Jean Smart got a standing ovation when she won her Emmy. No surprise, she’s been on an amazing upswing for years, from Fargo to Watchmen to here – which includes not only Hacks but another whole nomination for Mare of Easttown! She’s an utter pro and a joy to watch. 


And I was struck by the things Jean Smart can do that her character Deborah Vance can’t, though Vance is arguably more successful and wealthier. Smart walks up and opens with an incredibly vulnerable reveal, that she lost her husband six months ago. But Deborah, whose story began when creators Lucia Aniello, Paul Downs, and Jen Statsky started contemplating “all those women who had been pushed out of the business” doesn’t have that luxury, to be vulnerable and know it’ll be seen as a strength. 

I wonder a lot about Jean Smart. She’s always worked, but there are whole decades where I don’t think she was getting prestige projects and feeling seen and heard. I wonder about the mental fortitude it takes to keep going, and how you make a show like Hacks work if you haven’t figured that out? If you don’t know where to put your energy in the down times? Is that knowledge, that sort of inner-peace-I-don’t-run-on-Hollywood’s-time what makes her such a great, self-possessed performer? Did Aniello, Downs, and Statsky just happen to hit the leading-actress jackpot in a way that meant more to their series than maybe any other role, on any show?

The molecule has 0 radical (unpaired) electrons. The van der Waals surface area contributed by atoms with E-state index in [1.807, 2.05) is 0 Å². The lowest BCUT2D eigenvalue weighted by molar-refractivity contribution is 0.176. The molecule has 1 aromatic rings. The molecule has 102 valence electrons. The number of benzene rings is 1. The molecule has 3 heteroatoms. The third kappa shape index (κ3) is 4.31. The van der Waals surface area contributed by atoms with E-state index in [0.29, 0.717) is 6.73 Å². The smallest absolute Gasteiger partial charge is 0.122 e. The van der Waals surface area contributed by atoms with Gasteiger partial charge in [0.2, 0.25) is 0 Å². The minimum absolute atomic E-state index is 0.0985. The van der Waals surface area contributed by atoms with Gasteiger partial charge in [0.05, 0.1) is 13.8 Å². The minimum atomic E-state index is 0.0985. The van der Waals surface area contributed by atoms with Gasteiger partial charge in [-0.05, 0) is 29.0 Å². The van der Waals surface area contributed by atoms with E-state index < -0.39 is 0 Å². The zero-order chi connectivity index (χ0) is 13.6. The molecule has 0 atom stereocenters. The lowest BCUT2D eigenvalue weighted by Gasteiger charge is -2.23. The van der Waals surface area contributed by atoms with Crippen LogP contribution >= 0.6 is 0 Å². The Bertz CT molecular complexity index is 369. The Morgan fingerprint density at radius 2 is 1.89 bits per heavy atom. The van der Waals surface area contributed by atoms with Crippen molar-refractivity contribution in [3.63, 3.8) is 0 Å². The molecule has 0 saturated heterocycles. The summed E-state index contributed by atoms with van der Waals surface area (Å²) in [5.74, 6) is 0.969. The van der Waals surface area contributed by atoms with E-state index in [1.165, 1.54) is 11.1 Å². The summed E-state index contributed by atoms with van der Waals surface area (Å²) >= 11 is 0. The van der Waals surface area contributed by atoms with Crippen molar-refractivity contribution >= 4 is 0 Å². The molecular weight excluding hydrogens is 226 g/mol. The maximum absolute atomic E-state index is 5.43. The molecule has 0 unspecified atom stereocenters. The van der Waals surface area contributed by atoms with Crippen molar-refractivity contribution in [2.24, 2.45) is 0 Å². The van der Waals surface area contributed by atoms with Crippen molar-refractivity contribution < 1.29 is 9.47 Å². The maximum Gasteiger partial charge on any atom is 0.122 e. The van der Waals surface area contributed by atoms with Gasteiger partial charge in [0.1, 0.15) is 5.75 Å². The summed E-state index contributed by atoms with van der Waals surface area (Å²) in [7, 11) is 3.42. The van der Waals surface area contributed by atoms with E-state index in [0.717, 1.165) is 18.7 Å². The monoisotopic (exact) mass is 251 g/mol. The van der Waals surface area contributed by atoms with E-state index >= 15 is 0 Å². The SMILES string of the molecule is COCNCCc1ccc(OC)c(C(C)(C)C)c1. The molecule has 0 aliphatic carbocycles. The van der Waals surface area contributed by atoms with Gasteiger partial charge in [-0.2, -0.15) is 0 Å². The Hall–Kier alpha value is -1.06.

Like, if Jean Smart has it all figured out, and she does (there’s no way she goes to In-n-Out after the Emmys, you know she has a secret spot somewhere and they have her order waiting), what is she going to do next? I mean, Hacks is so much dark, cynical fun, and the fact that Ava annoys me so deeply means that Hannah Einbinder is really great at her job. But I also wouldn’t be surprised to discover Jean Smart playing a big biopic person we haven’t yet re-examined, or playing a bounty hunter or some other role originally written for someone 25 years ago, until some smart person said “what you need here is Jean Smart”. 

After all, when all the popular tables want you, that’s when you stop having to play by any rules…

Here’s Jean celebrating with the people she called her “Easttown family”: